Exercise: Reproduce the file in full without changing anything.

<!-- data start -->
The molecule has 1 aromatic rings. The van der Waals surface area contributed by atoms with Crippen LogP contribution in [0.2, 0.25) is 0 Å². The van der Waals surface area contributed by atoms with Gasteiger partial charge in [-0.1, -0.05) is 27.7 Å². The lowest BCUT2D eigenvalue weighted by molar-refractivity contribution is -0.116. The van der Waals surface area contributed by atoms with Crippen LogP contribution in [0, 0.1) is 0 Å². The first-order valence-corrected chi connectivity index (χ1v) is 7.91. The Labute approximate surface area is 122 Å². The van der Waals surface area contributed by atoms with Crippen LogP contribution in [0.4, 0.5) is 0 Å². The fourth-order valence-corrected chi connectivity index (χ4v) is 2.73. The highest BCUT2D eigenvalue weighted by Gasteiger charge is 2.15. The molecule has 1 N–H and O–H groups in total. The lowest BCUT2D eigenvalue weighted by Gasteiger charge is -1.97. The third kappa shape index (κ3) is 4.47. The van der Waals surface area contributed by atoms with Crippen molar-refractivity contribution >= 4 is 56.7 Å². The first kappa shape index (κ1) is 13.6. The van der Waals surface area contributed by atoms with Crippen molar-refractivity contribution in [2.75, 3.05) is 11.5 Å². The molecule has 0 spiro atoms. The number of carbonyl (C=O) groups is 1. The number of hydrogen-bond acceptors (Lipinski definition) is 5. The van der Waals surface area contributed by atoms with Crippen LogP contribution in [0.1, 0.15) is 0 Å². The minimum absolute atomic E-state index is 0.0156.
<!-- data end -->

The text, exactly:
The molecule has 1 aromatic rings. The van der Waals surface area contributed by atoms with Crippen LogP contribution in [0.2, 0.25) is 0 Å². The van der Waals surface area contributed by atoms with Gasteiger partial charge in [-0.1, -0.05) is 27.7 Å². The lowest BCUT2D eigenvalue weighted by molar-refractivity contribution is -0.116. The van der Waals surface area contributed by atoms with Crippen LogP contribution in [0, 0.1) is 0 Å². The first-order valence-corrected chi connectivity index (χ1v) is 7.91. The Labute approximate surface area is 122 Å². The van der Waals surface area contributed by atoms with Crippen LogP contribution in [0.4, 0.5) is 0 Å². The fourth-order valence-corrected chi connectivity index (χ4v) is 2.73. The highest BCUT2D eigenvalue weighted by Gasteiger charge is 2.15. The molecule has 1 N–H and O–H groups in total. The lowest BCUT2D eigenvalue weighted by Gasteiger charge is -1.97. The third kappa shape index (κ3) is 4.47. The van der Waals surface area contributed by atoms with Crippen molar-refractivity contribution >= 4 is 56.7 Å². The first kappa shape index (κ1) is 13.6. The van der Waals surface area contributed by atoms with Crippen molar-refractivity contribution in [2.75, 3.05) is 11.5 Å². The molecule has 0 spiro atoms. The number of carbonyl (C=O) groups is 1. The number of hydrogen-bond acceptors (Lipinski definition) is 5. The van der Waals surface area contributed by atoms with Crippen LogP contribution in [0.1, 0.15) is 0 Å². The minimum absolute atomic E-state index is 0.0156.